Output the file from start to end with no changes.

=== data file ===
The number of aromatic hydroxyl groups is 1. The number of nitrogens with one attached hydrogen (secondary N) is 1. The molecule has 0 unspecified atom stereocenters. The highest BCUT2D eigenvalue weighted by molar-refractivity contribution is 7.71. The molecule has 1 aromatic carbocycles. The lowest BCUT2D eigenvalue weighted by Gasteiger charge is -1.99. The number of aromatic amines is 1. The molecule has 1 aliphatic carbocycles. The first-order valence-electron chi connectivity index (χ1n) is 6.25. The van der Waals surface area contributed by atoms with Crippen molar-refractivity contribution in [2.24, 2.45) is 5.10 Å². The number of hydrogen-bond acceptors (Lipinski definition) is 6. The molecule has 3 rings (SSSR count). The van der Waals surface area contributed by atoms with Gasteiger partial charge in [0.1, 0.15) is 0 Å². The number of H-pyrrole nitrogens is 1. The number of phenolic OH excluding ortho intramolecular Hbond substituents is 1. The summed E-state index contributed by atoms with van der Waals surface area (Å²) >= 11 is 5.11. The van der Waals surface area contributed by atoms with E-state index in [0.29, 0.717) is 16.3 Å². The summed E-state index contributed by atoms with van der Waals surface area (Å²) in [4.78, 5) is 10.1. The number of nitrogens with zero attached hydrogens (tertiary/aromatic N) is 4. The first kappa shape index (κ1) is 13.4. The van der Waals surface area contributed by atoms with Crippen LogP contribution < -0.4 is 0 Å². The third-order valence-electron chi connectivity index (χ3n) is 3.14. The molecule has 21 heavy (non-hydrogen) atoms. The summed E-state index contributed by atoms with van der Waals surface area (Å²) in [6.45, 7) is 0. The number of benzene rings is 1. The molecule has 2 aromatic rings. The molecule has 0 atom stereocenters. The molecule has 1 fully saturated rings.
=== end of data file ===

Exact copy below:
The number of aromatic hydroxyl groups is 1. The number of nitrogens with one attached hydrogen (secondary N) is 1. The molecule has 0 unspecified atom stereocenters. The highest BCUT2D eigenvalue weighted by molar-refractivity contribution is 7.71. The molecule has 1 aromatic carbocycles. The lowest BCUT2D eigenvalue weighted by Gasteiger charge is -1.99. The number of aromatic amines is 1. The molecule has 1 aliphatic carbocycles. The first-order valence-electron chi connectivity index (χ1n) is 6.25. The van der Waals surface area contributed by atoms with Crippen molar-refractivity contribution in [2.24, 2.45) is 5.10 Å². The number of hydrogen-bond acceptors (Lipinski definition) is 6. The molecule has 3 rings (SSSR count). The van der Waals surface area contributed by atoms with Gasteiger partial charge in [0.1, 0.15) is 0 Å². The number of H-pyrrole nitrogens is 1. The number of phenolic OH excluding ortho intramolecular Hbond substituents is 1. The summed E-state index contributed by atoms with van der Waals surface area (Å²) >= 11 is 5.11. The van der Waals surface area contributed by atoms with E-state index in [0.29, 0.717) is 16.3 Å². The summed E-state index contributed by atoms with van der Waals surface area (Å²) in [4.78, 5) is 10.1. The number of nitrogens with zero attached hydrogens (tertiary/aromatic N) is 4. The first kappa shape index (κ1) is 13.4. The van der Waals surface area contributed by atoms with Crippen LogP contribution < -0.4 is 0 Å². The third-order valence-electron chi connectivity index (χ3n) is 3.14. The molecule has 21 heavy (non-hydrogen) atoms. The summed E-state index contributed by atoms with van der Waals surface area (Å²) in [6.45, 7) is 0. The number of benzene rings is 1. The molecule has 2 aromatic rings. The molecule has 0 atom stereocenters. The molecule has 1 fully saturated rings.